I adjust pension taxes so we owe money and then simply pay the small penalty. The idea of paying more to get a few more bond dollars seems like an inordinate waste of time. And...where did the 4th quarter money come from? You're correct...why loan the government?
Kaight
Kaight   |     |   Comment #17
Just as a heads up for anyone trying to time this purchase, as I am:

The Treasury Direct ACH cutoff is apparently prior to 2:30 ET. If you submit a purchase thereafter, it moves over to the next business day. I still do not have the exact Treasury Direct ACH cutoff time. But if you are too late they give you fair warning allowing cancellation of the buy. This is helpful.
xxx
xxx   |     |   Comment #20
Well, iBonds are certainly a better way to go than TIPS right now. Today's auction resulted in a NEGATIVE yield. Pretty much anything is better than that.
fafafafa
fafafafa   |     |   Comment #22
Humorous note; the IRS Form 8888 is for Allocation of Refund (Including Savings Bond Purchases). No. 8 has long been regarded as the luckiest number in Chinese culture. With pronunciation of 'Ba' in Chinese, no. 8 sounds similar to the word 'Fa', which means to make a fortune. It contains meanings of prosperity, success and high social status. Not coincidental... the numbering of the form.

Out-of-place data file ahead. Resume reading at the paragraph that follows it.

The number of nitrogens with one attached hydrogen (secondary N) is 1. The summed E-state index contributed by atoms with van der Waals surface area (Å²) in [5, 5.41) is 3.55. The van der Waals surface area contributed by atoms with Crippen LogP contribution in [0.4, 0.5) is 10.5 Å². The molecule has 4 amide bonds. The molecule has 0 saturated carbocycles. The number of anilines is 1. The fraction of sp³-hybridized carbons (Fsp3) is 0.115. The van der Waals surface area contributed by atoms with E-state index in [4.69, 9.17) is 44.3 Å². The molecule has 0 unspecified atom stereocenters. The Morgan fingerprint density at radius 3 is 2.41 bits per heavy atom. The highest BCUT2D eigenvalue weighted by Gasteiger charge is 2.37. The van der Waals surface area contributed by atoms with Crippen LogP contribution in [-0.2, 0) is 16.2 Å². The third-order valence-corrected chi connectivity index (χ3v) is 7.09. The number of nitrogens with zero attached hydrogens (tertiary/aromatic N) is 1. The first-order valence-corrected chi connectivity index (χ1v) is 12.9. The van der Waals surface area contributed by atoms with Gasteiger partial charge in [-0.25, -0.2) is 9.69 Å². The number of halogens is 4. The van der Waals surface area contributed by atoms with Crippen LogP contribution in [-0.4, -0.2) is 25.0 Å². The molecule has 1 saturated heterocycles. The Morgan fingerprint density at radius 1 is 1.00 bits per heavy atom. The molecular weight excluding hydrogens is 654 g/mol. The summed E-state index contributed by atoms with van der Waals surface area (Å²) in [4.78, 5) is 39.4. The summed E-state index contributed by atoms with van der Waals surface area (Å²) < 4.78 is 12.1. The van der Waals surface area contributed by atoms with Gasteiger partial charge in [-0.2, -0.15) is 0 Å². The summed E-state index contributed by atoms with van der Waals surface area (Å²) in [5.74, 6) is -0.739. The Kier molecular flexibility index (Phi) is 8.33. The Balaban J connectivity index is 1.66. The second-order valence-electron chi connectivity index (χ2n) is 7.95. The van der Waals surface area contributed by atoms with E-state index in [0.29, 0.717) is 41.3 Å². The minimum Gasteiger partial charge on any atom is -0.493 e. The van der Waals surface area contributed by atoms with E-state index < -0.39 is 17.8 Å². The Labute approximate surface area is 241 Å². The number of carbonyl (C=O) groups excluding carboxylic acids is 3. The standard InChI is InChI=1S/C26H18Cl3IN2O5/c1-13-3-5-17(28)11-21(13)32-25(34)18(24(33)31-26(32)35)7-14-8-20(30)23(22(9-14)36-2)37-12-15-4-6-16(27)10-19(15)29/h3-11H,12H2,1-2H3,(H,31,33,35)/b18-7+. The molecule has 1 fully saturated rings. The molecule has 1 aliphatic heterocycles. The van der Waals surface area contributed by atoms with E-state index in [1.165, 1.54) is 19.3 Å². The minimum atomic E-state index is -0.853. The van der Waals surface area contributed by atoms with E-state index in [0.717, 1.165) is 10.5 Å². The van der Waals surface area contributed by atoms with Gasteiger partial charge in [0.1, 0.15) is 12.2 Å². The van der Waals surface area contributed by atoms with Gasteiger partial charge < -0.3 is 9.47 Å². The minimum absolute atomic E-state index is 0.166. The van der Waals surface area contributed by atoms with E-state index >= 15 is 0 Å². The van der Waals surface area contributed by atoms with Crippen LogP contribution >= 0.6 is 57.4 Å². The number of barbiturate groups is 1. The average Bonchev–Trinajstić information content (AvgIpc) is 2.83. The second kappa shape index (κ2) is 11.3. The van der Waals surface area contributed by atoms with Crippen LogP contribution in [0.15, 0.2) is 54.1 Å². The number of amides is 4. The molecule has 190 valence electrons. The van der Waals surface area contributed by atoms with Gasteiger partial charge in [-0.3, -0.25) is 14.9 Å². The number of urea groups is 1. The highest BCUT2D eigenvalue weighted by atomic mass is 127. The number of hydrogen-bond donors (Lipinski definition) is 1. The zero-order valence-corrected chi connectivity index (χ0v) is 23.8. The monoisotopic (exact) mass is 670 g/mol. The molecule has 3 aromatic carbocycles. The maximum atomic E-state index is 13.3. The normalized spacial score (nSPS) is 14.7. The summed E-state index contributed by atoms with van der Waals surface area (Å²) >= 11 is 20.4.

john
john   |     |   Comment #23
pure garbage
Really?
Really?   |     |   Comment #28
Meaningless.....with a $10K max. Not worth it.....Not even close
LuvCD
LuvCD   |     |   Comment #29
Then where do you park idle cash, e.g. $25K each year?
Bozo
Bozo   |     |   Comment #30
For a married couple (two SSNs), it is theoretically possible to buy $30,000 in IBonds each year. $10,000 X 2 with direct purchase, and $5000 X 2 with Form 8888. Over a thirty year period, that adds up to serious bucks. I'm not a huge fan of IBonds, but I can see the logic.

Which begs the question (as noted above): if $30,000 per married couple ($15,000 per SSN) is the limit, why not just allow folks to buy $15,000 in IBonds each year (per SSN) and be done with the charade of Form 8888.
Bozo
Bozo   |     |   Comment #31
PS: I found this laugher on the FAQ page:

"Why is there a purchase limit on savings bonds?

The purpose of the savings bonds program is to provide individuals with a way to save or invest relatively small amounts of money in non-marketable Treasury securities."

I guess it's all in what one defines as "small amounts of money".
Bogey
Bogey   |     |   Comment #32
Yep, "small amounts of money" is a relative term. "X" amount of money could be a fortune to some people and just a pittance to others.
Kaight
Kaight   |     |   Comment #33
I agree with Bozo here. While $30,000/couple/year is not a fortune for many, it remains a respectable amount of money. Add in the absolute security of I bonds, even protection from fraud (not offered by FDIC or NCUA), together with the state tax exemption, and you have an opportunity worthy at least of some consideration. All that goes double for persons living in high tax states such as CA and NY and others, and as well for urban denizens who confront city taxation in addition.

When I see money lying in the street I bend over and pick it up.